Curiosities of Freud’s Theory of the Unconscious Mind

Curiosities of Freud’s Theory of the Unconscious Mind

Last update: 25 January, 2022

Freud’s psychoanalytical theory has received strong rejections and produced debates around the validity of its methodology, but nobody can criticize that it represented significant advancements for philosophy, psychology, and scientific medicine in its time.

Whether you consider it pseudoscience or science, Freud’s theories about the destruction of the concept of the id through the study of the unconscious mind had an essential influence on every discipline in the 20th century.

In the wonderland of Mind, I should be as free as another.

-Helen Keller-

Curiosities of the mind according to Freud

Desire and repression

As human beings, we all have desires and repressions that we feel obligated to control in front of others. Sometimes we are not even aware of this because it is controlled by the unconscious mind.

We often behave ways that the culture will accept, rather than ways we actually feel would make us happy. Our desires are frustrated on these occasions because they are seen as immoral, illegal, or unbecoming.

These contradictions emerge in a subliminal way in our dreams, fantasies, or slips of the tongue. Why are we so limited by what others may think of us?

Man Thinking

Ego, id, and superego

In 1923 Freud explained that the mind is divided into three parts. On the one hand, we have the conscious part of the mind, the “ego,” which represents the controlled aspects of ourselves; on the other hand, the “id” is the unconscious mind controlled by the principle of pleasure. Finally, we have the “superego,” which is made up of the moral norms that we have been internalizing since we were children and that culminates into both guilt and morality.

Insanity

Just as the ancient thinkers believed, the human mind needs harmony. We no longer talk about the brain cells balancing the four humors, but rather of the three parts of the mind mentioned above. According to Freud, imbalances cause neurosis or psychosis.

This was an important assertion at the time, as it was the first time insanity was considered as independent of mental or physical injury.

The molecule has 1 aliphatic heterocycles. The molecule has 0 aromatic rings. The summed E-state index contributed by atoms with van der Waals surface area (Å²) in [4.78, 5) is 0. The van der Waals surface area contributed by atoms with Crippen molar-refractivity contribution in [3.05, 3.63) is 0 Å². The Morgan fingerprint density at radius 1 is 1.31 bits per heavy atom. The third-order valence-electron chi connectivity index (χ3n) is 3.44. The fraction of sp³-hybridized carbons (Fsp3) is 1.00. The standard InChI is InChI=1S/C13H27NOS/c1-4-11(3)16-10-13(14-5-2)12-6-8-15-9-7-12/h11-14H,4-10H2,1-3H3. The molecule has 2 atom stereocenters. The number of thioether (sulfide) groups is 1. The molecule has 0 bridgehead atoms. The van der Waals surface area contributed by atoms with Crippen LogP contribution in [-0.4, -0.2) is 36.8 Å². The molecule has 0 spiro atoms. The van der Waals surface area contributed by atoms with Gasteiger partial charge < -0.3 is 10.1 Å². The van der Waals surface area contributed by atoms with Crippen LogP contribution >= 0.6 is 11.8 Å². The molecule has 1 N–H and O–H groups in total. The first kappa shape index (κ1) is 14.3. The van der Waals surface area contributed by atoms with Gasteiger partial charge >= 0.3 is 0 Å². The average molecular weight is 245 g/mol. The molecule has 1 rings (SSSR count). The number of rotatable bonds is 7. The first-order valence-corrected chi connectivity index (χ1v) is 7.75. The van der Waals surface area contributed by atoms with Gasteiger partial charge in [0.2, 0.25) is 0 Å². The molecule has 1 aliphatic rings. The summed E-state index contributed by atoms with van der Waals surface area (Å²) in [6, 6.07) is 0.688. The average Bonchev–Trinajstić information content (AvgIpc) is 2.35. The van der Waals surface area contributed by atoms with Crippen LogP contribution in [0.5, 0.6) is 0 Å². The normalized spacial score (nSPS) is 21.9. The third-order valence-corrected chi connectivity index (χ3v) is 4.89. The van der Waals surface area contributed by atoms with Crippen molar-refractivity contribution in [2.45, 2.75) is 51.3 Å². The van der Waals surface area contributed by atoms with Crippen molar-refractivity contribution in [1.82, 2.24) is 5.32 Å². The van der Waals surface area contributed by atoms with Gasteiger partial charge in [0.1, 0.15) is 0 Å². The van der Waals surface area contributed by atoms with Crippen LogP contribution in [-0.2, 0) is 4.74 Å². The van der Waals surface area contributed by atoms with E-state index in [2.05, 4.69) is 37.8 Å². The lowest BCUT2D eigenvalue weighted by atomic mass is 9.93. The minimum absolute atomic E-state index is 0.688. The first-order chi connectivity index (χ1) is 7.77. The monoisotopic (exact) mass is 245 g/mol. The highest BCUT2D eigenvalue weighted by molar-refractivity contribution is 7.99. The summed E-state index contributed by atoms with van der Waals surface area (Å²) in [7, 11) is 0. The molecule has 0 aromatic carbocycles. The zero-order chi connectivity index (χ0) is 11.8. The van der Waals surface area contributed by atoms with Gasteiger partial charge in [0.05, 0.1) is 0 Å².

Curiosities about the theory of the unconscious and the application of psychoanalytical method

Force of language

When a patient wants to undergo a study of their unconscious for some kind of problem they’re suffering from, the cure lies in language itself. Indeed, language is the place where inner conflict can be recognized. This is because the person is able to talk about any subject without restrictions.

“The unconscious is structured like a language.”

-Jacques-Marie Émile Lacan-

Free association

Through language, the patient expresses contents that, for them, are still unconscious. In fact, they don’t recognize them due to their “ego”.

Interpretation of dreams

If our internal desires show themselves in the form of dreams, these must be studied. This allows the emergence of traumas and conflicts which can then be resolved. After all, as we know, we are what we dream of and we dream of what we are.

Dreams

Role of the psychoanalyst

The psychoanalyst is equipped to psychoanalyze the dreams of their patient. They allow the conscious study of the unconsciousness of the person.

“Would you mind telling your subconscious to calm down?”
“It’s my subconscious. Remember? I can’t control it.”
-Nolan, Inception-

Culture

This is a means of viewing the subject in the way in which they’re configured in their own culture. In effect, it’s feedback. Because each era has its own peculiarities and its ways of being that must be studied by the psychoanalyst. In this way, they understand what the effects are on the patient.

“The symptoms of psychic pathologies take the forms proper to the societies that the subjects inhabit.”

-Nora Sternberg de Rabinovich-

 The Oedipus Complex

The Oedipus complex is, perhaps, the greatest curiosity of the theory of the unconscious. Freud pointed out in his research that man moves by instincts and one of them is the well-known “killing of the father.” In fact, the figure of the mother becomes the significant and essential one. In fact, one of the wishes of the individual is that she replace the father. 

Culture, as we mentioned earlier, plays a strong part in the realization of the “ego”. In this way, it’s in charge of causing the non-realization of the individual’s desire. This tends to lead to morality and religion. Furthermore, repression and the Oedipus complex can become pathological.

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